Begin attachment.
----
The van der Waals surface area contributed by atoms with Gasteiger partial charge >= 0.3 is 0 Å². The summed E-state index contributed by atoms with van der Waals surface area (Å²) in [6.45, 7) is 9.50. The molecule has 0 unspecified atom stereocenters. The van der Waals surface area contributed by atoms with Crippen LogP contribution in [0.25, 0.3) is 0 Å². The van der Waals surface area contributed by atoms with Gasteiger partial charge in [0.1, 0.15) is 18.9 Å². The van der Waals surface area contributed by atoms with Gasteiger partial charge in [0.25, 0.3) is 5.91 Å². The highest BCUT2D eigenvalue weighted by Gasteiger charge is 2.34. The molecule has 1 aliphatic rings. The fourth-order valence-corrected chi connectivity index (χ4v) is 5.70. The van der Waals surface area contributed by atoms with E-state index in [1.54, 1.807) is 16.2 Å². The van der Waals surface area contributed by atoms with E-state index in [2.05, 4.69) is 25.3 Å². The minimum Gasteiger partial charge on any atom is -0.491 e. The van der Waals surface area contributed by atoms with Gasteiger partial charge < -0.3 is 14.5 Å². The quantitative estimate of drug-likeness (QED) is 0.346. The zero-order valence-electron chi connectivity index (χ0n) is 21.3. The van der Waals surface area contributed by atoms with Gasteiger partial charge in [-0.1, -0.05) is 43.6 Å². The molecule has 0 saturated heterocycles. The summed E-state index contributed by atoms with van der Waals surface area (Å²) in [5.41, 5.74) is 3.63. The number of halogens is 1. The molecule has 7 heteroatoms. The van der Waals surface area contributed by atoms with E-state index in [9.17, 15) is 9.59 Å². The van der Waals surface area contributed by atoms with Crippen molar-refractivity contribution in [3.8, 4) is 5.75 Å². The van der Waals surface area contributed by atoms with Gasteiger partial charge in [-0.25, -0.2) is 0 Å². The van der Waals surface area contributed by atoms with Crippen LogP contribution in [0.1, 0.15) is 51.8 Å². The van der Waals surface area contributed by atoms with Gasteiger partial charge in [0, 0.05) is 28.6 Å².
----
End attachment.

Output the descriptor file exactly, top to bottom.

The van der Waals surface area contributed by atoms with Gasteiger partial charge >= 0.3 is 0 Å². The summed E-state index contributed by atoms with van der Waals surface area (Å²) in [6.45, 7) is 9.50. The molecule has 0 unspecified atom stereocenters. The van der Waals surface area contributed by atoms with Crippen LogP contribution in [0.25, 0.3) is 0 Å². The van der Waals surface area contributed by atoms with Gasteiger partial charge in [0.1, 0.15) is 18.9 Å². The van der Waals surface area contributed by atoms with Gasteiger partial charge in [0.25, 0.3) is 5.91 Å². The highest BCUT2D eigenvalue weighted by Gasteiger charge is 2.34. The molecule has 1 aliphatic rings. The fourth-order valence-corrected chi connectivity index (χ4v) is 5.70. The van der Waals surface area contributed by atoms with E-state index in [1.54, 1.807) is 16.2 Å². The van der Waals surface area contributed by atoms with E-state index in [2.05, 4.69) is 25.3 Å². The minimum Gasteiger partial charge on any atom is -0.491 e. The van der Waals surface area contributed by atoms with Gasteiger partial charge < -0.3 is 14.5 Å². The quantitative estimate of drug-likeness (QED) is 0.346. The zero-order valence-electron chi connectivity index (χ0n) is 21.3. The van der Waals surface area contributed by atoms with Gasteiger partial charge in [-0.1, -0.05) is 43.6 Å². The molecule has 0 saturated heterocycles. The summed E-state index contributed by atoms with van der Waals surface area (Å²) in [5.41, 5.74) is 3.63. The number of halogens is 1. The molecule has 7 heteroatoms. The van der Waals surface area contributed by atoms with E-state index in [9.17, 15) is 9.59 Å². The van der Waals surface area contributed by atoms with Crippen molar-refractivity contribution in [3.8, 4) is 5.75 Å². The van der Waals surface area contributed by atoms with Gasteiger partial charge in [-0.25, -0.2) is 0 Å². The van der Waals surface area contributed by atoms with Crippen LogP contribution in [0.1, 0.15) is 51.8 Å². The van der Waals surface area contributed by atoms with Gasteiger partial charge in [0, 0.05) is 28.6 Å².